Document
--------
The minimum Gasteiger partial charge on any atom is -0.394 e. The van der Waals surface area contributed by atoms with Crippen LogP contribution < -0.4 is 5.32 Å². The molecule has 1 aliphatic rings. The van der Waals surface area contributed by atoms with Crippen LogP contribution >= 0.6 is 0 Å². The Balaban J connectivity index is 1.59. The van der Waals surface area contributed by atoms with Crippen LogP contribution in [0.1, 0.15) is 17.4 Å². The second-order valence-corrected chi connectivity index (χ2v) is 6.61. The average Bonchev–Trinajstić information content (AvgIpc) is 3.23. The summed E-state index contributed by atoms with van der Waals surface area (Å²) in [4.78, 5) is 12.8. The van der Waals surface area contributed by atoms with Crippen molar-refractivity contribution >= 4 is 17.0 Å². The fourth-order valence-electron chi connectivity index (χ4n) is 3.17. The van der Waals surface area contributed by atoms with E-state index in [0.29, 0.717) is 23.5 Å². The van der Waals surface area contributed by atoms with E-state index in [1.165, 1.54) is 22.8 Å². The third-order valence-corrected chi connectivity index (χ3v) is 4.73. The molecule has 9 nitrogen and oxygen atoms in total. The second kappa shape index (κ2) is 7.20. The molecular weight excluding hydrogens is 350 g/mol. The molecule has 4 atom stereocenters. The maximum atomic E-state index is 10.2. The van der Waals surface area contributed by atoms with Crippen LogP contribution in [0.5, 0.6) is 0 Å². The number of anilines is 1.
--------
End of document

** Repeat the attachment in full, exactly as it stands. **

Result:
The minimum Gasteiger partial charge on any atom is -0.394 e. The van der Waals surface area contributed by atoms with Crippen LogP contribution < -0.4 is 5.32 Å². The molecule has 1 aliphatic rings. The van der Waals surface area contributed by atoms with Crippen LogP contribution >= 0.6 is 0 Å². The Balaban J connectivity index is 1.59. The van der Waals surface area contributed by atoms with Crippen LogP contribution in [0.1, 0.15) is 17.4 Å². The second-order valence-corrected chi connectivity index (χ2v) is 6.61. The average Bonchev–Trinajstić information content (AvgIpc) is 3.23. The summed E-state index contributed by atoms with van der Waals surface area (Å²) in [4.78, 5) is 12.8. The van der Waals surface area contributed by atoms with Crippen molar-refractivity contribution >= 4 is 17.0 Å². The fourth-order valence-electron chi connectivity index (χ4n) is 3.17. The van der Waals surface area contributed by atoms with E-state index in [0.29, 0.717) is 23.5 Å². The van der Waals surface area contributed by atoms with E-state index in [1.165, 1.54) is 22.8 Å². The third-order valence-corrected chi connectivity index (χ3v) is 4.73. The molecule has 9 nitrogen and oxygen atoms in total. The second kappa shape index (κ2) is 7.20. The molecular weight excluding hydrogens is 350 g/mol. The molecule has 4 atom stereocenters. The maximum atomic E-state index is 10.2. The van der Waals surface area contributed by atoms with Crippen LogP contribution in [0.5, 0.6) is 0 Å². The number of anilines is 1.